Given that the idea of charging shoppers for thicker, re-usable plastic carrier bags was to motivate us not to acquire a fresh stash of plastic on every shopping trip, which would end up in the landfills, I think the retailers should hike the price for each bag to at least 50c, and donate the profit to an environmental cause of their choice.

That way we might actually achieve something “green” as a nation out of our shopping bag habits, despite our government’s spectacular failings in this regard.

Make a difference – one recyclable carrier at a time


Meanwhile, if you really want to play your part in sparing the landfills, and the environment, from millions of discarded plastic bags – and, in some cases, make a meaningful contribution to a worthy cause – invest in a sturdy non-plastic shopping bag.

We’re spoilt for choice:

- Pick n Pay’s “green” bags come in a variety of colours, and R1 from the sale of each one goes to the company’s Kids in Parks programme, which has allowed more than 30 000 children to visit our national parks.

The company has also partnered with the Township bag enterprise which sees between 60 and 80 women working in seven co-operatives in Cape Town townships, producing the limited-edition bags.

- Spar sells a “huge” range of eco bags in its stores countrywide.

- The Shoprite Group currently sells a R1.50 durable brown paper bag in its Western Cape stores and will be rolling this out nationally if shoppers take to it. It can hold up to 12kg and is also suitable for damp items such as milk sachets and frozen goods.

- Woolworths has produced a range of R29.95 sturdy carrier bags in response to SA’s environmental threats, with R10 from each sale being donated to various causes:

Save the Painted Dog: R450 000 donated to the African Painted Dog conservation, led by the Wildlife ACT Fund.

Save the Cheetah bag: R420 000 raised so far for cheetah conservation, led by the Wildlife ACT Fund.

Save the Rhino bag: 100 000 bags sold since September 2010, with a donation of R1m having been made towards the purchase of anti-poaching equipment.

The new Rhino Bag, launched last month, will see R10 of every sale donated to the Wildlife ACT fund |to support a project aimed at boosting the population growth of black rhino in SA.

Giving praise where praise is due helps improve service levels


Since we’re all currently bursting with national pride, I thought I’d echo the mood by sharing some tales of heartwarming customer service.

First, a commendation of my own, witnessed on a flight on our national carrier, SAA, about 10 days ago.

One of the cabin attendants working in economy class on SA542 from Durban to Joburg that morning didn’t do anything spectacular like help deliver a baby or calm panicked passengers during a patch of turbulence.

On the face of it, all he did was his job. Directing passengers to their seats, going through the safety drill, serving refreshments.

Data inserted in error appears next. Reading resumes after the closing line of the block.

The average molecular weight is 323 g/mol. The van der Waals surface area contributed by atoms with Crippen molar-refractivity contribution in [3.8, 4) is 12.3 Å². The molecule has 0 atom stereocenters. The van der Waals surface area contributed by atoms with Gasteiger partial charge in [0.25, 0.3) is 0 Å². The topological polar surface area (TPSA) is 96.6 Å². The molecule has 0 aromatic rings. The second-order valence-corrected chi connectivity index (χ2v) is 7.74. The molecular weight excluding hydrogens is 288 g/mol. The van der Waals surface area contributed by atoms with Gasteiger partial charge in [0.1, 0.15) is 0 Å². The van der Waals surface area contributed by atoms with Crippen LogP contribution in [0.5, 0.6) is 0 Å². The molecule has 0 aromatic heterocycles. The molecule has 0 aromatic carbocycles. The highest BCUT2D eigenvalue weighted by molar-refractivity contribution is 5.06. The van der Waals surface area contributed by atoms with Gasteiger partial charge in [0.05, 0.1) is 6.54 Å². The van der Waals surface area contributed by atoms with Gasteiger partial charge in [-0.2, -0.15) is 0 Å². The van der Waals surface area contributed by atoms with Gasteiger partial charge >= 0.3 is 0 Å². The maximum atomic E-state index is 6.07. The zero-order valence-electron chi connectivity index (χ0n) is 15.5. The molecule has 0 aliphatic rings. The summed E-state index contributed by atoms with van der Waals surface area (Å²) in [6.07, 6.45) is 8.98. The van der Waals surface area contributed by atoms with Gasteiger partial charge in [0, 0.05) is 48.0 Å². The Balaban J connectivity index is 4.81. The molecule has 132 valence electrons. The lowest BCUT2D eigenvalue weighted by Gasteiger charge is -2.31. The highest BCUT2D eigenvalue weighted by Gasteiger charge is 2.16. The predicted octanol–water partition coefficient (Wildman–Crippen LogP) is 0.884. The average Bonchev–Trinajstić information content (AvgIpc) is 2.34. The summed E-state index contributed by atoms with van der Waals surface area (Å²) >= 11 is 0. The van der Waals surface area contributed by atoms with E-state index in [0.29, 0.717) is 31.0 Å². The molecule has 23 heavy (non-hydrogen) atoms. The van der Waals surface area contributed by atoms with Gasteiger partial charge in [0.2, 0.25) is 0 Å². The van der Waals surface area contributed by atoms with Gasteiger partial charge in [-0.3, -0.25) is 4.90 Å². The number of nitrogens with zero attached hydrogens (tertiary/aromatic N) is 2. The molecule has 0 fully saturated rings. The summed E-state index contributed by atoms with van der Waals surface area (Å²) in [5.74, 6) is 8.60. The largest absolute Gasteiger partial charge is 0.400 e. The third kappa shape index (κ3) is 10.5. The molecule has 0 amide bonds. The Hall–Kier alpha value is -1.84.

But it was the way he did these things, his general demeanour and his energy, which set him apart.

Zakhele Mpanza was upbeat, full of smiles, caring, and clearly loving his job – and most passengers responded to him with matching warmth.

I saw him help an elderly woman – who’d recently had a knee replacement, I later learnt – to her seat. He fetched a blanket for her, made sure she was comfortable, then leant down slightly and said something like: “Now if you need anything at all, you just let me know…”

If they hadn’t been different races, you could have been forgiven for assuming she was his grandmother.

What Zakhele displayed, apart from competency and passion for his job, was great empathy for his passengers.

And empathy, in my view, is what elevates service from acceptable to exceptional.

I hope SAA appreciates him.

Second, Edward Carman wrote to commend Garmin Southern Africa for “going above and beyond the expectations of reasonable customer service” by giving him a free replacement for his broken, out-of-warranty heart-rate strap.

He took the broken strap to the company’s Joburg service centre last week. Not only was it out of warranty, but he’d bought it overseas, so he was fully expecting to pay for a repair or replacement.

Instead, the company replaced the strap, and refused payment.

“These straps are not cheap – more than R500 – so this definitely counts as exceptional service in my book,” Carman said.

Okay, so this third “above and beyond” good-service story concerns not a local company, but Amazon.com of the US, but it deserves a place on this page.

Tracey Joubert of Howick in KwaZulu-Natal had two Kindles in the family go faulty recently.

“Both times I’ve gone online to the Amazon chatroom for ‘issues’ and within half an hour I’ve had all my details checked, a problem logged and a new Kindle dispatched – all with extreme politeness and loads of patience and help from the service agent dealing with my ‘chat’.

“Each time the new Kindle has taken an amazing three days from despatch in Louisville, Kentucky, in the US to reach little old Howick in the Midlands.”

Both damaged Kindles were collected by a courier company and returned to the US, free of charge.

“In both cases I’ve not had to pay a cent and have received a new device in less than a week. Wow!”

Wow indeed.

If only all companies made returning defective goods this pleasant and hassle-free.